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A group of banks and financial institutions have reiterated their desire to go after Phil Falcone and his company, Harbinger Partners Capital, for a pre-bankruptcy loan they extended to broadband company, LightSquared Inc. The lenders alleged in court papers that Falcone and Harbinger, who indirectly owes more than 90% of the outstanding common stock of LightSquared, misused its control of the broadband company. The lenders, composed of Appaloosa Management L.P., Capital Research and Management Company, Cyrus Capital Partners, L.P., Fortress Investment Group LLC (NYSE:FIG), Knighthead Capital Management, L.L.C., Redwood Capital Management, LLC, Silver Point Capital, L.P., and Solus Alternative Asset Management LP, formed an ad hoc committee representing other secured lenders. The ad hoc committee sought authority to file a lawsuit and pursue claims against Falcone and Harbinger.

LightSquared, one of the first companies to offer mobile satellite services in North America, sought protection under Chapter 11 in May 2012 in order to, among other things, give it time to extend the maturity of a $320 million secured loan the company used to finance its 4G LTE open wireless broadband network. LightSquared is indirectly owned by Phil Falcone’s Harbinger.  When the company delivered its first-day petition to the U.S. Bankruptcy Court in Manhattan, it disclosed that Harbinger indirectly owned approximately 96% of its outstanding common stock. LightSquared Inc. has issued 91,878,629 shares of common stock to a subsidiary of Harbinger, and 3,387,916 shares to SK Telecom Co., Ltd. (NYSE:SKM). The company also said it had $4.48 billion in assets and $2.29 billion in liabilities as of Feb. 29, 2012. In addition to the $320 million secured loan obtained by the parent company, a LightSquared unit also obtained a $1.5 billion loan pre-bankruptcy.  At the end of the November 2012 operating period, LightSquared revealed it still is illiquid with $211 million in current assets and $2.1 billion in current liabilities.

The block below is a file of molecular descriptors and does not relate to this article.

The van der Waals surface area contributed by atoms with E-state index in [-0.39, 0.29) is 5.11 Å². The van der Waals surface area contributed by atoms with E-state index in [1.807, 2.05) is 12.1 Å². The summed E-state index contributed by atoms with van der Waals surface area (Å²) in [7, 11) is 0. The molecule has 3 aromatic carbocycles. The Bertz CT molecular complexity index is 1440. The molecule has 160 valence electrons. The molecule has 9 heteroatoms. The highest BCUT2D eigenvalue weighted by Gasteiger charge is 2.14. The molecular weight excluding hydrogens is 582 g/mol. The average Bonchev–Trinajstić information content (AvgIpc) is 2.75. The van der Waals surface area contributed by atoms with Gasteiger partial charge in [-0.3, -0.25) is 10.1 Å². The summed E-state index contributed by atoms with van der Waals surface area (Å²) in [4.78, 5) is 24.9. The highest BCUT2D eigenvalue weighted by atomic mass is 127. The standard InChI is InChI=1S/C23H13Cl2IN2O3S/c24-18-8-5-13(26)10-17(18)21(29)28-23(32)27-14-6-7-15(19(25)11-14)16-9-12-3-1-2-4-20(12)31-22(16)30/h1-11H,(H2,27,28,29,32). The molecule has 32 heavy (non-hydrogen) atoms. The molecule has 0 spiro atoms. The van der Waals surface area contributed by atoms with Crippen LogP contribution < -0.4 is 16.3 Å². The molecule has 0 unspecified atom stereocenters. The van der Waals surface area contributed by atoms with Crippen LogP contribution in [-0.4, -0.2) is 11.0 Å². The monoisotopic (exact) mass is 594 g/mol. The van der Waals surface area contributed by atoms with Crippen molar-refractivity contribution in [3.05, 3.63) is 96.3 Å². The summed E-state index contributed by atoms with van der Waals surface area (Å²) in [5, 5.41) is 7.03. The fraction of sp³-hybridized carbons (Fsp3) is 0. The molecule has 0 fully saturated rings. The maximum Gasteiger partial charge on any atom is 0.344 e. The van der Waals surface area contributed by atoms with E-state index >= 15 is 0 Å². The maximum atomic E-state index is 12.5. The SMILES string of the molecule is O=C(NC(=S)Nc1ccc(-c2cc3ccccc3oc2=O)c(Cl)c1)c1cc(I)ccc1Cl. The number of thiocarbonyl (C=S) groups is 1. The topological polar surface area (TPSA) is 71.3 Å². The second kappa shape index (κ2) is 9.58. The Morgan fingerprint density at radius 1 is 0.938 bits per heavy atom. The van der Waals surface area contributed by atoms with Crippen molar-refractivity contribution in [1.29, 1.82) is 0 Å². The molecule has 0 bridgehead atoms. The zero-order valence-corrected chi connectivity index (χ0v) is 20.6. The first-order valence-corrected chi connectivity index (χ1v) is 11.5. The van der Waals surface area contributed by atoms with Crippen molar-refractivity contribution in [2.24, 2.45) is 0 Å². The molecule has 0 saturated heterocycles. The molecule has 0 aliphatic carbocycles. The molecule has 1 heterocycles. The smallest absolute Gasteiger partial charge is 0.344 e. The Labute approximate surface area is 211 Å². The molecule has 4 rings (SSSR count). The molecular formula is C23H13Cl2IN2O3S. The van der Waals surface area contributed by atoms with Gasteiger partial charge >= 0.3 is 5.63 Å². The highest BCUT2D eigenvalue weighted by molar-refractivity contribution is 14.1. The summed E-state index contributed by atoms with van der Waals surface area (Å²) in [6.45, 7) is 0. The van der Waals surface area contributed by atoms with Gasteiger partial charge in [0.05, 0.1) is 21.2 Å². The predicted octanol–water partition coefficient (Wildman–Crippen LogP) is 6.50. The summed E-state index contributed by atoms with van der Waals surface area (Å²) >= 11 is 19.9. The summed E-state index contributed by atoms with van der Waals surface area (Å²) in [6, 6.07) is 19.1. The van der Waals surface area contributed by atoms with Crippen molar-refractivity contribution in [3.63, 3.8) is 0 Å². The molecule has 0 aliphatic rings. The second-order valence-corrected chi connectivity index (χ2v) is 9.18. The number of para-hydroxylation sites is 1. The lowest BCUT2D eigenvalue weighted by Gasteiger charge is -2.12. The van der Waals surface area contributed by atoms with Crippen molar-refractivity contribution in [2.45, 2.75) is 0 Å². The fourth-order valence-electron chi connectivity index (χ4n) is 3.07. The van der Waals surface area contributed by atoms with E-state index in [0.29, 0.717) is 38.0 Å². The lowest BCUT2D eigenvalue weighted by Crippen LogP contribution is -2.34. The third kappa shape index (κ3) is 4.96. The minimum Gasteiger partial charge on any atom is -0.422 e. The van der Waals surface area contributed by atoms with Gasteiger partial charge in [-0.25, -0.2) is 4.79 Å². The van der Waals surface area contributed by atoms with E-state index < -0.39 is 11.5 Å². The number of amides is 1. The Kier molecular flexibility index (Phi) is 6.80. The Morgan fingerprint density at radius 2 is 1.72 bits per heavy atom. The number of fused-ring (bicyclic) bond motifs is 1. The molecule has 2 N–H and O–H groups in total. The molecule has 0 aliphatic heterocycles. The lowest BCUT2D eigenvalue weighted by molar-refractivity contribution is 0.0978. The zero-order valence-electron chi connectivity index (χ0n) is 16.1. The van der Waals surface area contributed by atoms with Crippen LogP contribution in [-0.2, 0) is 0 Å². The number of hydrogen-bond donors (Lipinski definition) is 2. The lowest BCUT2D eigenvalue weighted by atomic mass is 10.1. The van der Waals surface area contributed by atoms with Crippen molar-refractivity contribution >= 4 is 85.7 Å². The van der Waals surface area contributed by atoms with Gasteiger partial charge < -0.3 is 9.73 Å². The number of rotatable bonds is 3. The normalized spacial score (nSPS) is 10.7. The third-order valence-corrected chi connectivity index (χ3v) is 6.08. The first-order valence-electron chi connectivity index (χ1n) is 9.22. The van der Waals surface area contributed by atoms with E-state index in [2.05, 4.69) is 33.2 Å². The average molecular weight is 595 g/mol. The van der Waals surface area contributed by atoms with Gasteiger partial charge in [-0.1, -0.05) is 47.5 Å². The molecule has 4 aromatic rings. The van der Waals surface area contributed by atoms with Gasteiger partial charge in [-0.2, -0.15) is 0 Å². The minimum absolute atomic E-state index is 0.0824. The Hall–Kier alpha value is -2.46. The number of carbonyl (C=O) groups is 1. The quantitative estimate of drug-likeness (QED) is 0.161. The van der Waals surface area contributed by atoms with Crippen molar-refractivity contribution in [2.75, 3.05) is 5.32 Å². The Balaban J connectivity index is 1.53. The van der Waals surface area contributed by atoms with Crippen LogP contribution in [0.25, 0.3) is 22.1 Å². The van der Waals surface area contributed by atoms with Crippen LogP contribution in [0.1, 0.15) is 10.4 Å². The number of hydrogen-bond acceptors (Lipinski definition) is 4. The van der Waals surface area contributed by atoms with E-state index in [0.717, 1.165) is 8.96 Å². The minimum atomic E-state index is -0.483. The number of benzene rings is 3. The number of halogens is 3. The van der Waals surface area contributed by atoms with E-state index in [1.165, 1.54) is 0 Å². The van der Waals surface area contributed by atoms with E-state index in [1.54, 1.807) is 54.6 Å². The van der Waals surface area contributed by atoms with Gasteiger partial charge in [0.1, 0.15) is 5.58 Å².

Established in 1985, LightSquared began to develop its 4G LTE wireless broadband network in 2010 and has already invested more than $4 billion to the project. The project was opposed by the Global Positioning System (GPS) industry, complaining that LightSquared’s terrestrial base stations may cause widespread overload interference to GPS receivers and other GPS devices.

The latest legal battle over LightSquared’s pre-bankruptcy debt is in addition to the company’s difficulty in obtaining approvals for its 4G LTE network from the GPS industry and the Federal Communications Commission. In response to the Bankruptcy Court request, Harbinger said the ad hoc committee of secured lenders do not have a standing to pursue the claims because they can be repaid the money owed by LightSquared as the company is valued more than its debts, at as much as $7 to $12 billion. In addition to the Bankruptcy Court dispute, Harbinger Capital and Falcone are also facing suits filed by the U.S. Securities and Exchange Commission for allegedly defrauding investors.

LightSquared’s saga is typical of a bankruptcy case where lenders are trying to throw in their force so that they can regain what they lost. LightSquared’s future though lies in the feasibility of its breakthrough satellite network services, one that has been economically and politically difficult to push through in the broadband industry.